Sickle Cell Anaemia News from De Montfort University

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A sickle cell anaemia project collaboration between the University of Ibadan (UI) in Nigeria and De Montfort University (DMU) has led to the development of a health promotion computer game, to teach children about sickle cell disease.

The collaboration involves Professor Howell Istance from the Centre for Computational Intelligence at DMU, Yetunde Folajimi of UI’s Department of Computer Science, and Dr Viv Rolfe and Professor Simon Dyson from the School of Allied Health Science also at DMU. Viv and Simon are also involved in the SCOOTER project sharing open educational resources to support sickle cell education around the globe.

Dr Yetunde Folajimi

Sickle cell anaemia is a common genetic disorder where red blood cells become sickle-shaped during stressful events, and manifest as a sickle cell crisis. This is extremely painful and damaging, and sickle cell is particularly prevalent in Africa, with 25% of adults in Nigeria reported to have the sickle cell trait. Sickle cell anaemia is also common in the UK, and one of the open educational resources produced by Professor Dyson included a guide to school policy for children with sickle cell disease and thalassaemia (Guide for Schools, Available http://www.sicklecellanaemia.org/teaching-resources/resources/scooter24-29/scooter25.html).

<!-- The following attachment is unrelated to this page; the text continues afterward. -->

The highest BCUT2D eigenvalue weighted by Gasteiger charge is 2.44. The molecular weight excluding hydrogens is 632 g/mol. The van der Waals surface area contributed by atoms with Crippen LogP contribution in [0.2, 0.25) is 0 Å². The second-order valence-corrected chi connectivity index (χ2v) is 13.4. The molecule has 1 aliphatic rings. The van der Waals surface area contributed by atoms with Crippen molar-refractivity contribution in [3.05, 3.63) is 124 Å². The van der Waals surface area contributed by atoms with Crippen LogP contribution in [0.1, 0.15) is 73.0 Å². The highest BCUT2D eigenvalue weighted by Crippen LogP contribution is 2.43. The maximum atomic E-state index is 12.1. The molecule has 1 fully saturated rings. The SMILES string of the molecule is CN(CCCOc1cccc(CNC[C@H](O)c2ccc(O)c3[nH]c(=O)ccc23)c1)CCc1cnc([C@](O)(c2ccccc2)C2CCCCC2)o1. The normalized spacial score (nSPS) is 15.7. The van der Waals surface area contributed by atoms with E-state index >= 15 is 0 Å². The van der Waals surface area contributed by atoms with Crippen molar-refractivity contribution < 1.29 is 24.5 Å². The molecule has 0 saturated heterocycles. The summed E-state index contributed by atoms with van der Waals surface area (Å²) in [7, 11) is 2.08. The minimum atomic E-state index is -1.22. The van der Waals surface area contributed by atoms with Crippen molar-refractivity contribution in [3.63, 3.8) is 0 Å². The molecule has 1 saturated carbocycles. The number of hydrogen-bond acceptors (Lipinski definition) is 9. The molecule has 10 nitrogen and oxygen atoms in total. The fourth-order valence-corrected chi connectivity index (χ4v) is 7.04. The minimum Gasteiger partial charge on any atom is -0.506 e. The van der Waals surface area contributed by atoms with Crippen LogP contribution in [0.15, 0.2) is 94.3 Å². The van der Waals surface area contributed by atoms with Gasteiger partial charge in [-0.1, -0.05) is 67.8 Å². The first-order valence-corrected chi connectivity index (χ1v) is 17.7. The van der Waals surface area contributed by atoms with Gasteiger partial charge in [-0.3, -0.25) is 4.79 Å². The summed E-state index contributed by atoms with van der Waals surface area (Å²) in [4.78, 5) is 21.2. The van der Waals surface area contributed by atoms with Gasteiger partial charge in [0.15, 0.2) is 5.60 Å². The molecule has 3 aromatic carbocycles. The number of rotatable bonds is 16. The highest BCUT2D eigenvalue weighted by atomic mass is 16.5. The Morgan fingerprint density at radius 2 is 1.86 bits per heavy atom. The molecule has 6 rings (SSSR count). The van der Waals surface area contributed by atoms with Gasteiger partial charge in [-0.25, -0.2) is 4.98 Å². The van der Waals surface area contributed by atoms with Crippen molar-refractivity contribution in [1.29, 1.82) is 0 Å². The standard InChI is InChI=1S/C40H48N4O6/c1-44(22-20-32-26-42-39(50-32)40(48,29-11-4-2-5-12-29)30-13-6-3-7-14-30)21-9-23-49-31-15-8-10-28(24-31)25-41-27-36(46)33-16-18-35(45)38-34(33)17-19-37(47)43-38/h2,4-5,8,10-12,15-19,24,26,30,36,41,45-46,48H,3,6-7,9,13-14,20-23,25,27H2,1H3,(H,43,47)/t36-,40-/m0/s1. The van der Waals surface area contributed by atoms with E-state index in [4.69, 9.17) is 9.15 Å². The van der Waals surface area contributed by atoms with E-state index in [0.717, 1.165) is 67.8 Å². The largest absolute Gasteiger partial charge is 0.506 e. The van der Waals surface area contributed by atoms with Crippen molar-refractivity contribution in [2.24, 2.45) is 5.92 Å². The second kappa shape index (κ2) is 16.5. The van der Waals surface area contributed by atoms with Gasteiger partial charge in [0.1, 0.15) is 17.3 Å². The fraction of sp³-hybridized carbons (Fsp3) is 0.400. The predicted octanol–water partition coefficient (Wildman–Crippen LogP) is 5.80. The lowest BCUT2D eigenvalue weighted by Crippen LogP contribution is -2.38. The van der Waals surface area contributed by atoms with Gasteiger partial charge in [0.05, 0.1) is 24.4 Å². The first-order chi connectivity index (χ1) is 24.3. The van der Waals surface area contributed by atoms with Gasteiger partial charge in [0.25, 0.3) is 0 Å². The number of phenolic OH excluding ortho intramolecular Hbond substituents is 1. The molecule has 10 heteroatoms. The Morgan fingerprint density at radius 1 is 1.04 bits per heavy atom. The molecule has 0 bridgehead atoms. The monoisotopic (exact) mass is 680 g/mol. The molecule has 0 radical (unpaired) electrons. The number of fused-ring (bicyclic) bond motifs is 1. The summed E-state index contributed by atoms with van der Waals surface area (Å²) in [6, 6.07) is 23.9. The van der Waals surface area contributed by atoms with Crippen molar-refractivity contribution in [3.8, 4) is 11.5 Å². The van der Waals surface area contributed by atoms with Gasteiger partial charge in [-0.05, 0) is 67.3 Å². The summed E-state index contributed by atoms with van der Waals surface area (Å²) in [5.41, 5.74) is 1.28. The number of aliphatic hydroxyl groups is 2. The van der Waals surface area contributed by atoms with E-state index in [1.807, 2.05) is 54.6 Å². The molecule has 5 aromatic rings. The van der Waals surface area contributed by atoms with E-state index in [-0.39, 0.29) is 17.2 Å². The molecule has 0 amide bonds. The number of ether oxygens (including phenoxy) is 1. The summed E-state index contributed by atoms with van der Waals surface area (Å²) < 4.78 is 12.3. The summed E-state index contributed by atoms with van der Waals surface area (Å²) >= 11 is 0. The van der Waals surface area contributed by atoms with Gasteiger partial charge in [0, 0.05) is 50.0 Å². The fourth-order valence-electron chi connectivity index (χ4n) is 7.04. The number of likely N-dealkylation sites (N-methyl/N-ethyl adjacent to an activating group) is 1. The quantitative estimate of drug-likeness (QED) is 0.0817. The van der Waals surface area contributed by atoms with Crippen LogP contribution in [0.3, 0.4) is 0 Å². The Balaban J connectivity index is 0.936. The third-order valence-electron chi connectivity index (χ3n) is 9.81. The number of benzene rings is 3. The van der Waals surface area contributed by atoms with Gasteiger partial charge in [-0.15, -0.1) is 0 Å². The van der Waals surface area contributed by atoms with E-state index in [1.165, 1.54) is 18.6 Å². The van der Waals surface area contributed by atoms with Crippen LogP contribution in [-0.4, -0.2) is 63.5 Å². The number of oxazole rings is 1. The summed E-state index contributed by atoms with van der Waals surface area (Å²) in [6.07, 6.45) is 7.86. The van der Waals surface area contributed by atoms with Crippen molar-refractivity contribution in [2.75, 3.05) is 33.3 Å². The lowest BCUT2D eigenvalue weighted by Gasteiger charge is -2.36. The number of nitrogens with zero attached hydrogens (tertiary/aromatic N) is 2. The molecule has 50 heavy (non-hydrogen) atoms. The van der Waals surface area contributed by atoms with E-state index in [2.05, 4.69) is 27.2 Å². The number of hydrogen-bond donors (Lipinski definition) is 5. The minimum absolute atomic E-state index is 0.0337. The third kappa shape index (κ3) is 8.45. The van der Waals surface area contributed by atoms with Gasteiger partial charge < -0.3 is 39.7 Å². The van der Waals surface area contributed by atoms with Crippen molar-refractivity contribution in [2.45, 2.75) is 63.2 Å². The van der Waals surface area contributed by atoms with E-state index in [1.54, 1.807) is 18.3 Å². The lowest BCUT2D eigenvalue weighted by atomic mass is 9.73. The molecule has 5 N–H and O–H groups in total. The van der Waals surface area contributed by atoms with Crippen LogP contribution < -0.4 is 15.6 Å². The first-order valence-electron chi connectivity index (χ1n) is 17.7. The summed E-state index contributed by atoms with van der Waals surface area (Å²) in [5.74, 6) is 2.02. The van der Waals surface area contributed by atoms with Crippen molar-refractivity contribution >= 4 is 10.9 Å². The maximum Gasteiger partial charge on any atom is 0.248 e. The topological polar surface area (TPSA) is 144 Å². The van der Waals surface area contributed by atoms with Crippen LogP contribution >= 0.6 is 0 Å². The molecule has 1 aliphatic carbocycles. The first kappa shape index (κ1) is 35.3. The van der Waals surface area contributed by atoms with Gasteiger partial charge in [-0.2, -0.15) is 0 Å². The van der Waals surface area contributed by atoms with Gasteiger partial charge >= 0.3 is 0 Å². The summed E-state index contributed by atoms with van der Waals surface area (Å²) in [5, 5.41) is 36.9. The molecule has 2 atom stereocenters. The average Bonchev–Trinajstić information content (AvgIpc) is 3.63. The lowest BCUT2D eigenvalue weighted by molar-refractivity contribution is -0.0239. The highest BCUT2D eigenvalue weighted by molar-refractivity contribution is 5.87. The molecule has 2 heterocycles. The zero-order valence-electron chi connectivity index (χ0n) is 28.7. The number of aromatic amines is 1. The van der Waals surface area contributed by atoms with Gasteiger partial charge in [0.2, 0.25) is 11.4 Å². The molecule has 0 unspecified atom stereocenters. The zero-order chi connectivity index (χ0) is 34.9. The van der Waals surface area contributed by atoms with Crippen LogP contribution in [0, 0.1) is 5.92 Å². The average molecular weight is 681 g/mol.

It was an aim of Yetunde’s project to produce a game to inform children of some of the stressful events such as dehydration or extremes in temperature, that can trigger a crisis. Yetunde was funded by the Commonwealth Professional Fellowship scheme and visited the UK over the summer. In the game, the main character – a red blood cell – has to be kept as healthy as possible by avoiding the potential stressors and hazards. Piloting the game with children was successful and the team now need to make sure that the health messages are clearly conveyed and that the game performs its function.

Yetunde has now returned to Nigeria and will continue improving the game and testing it on local children. Such innovations are vital to promote health advice to children, their families and friends both in the UK and Africa to raise awareness of sickle cell anaemia.

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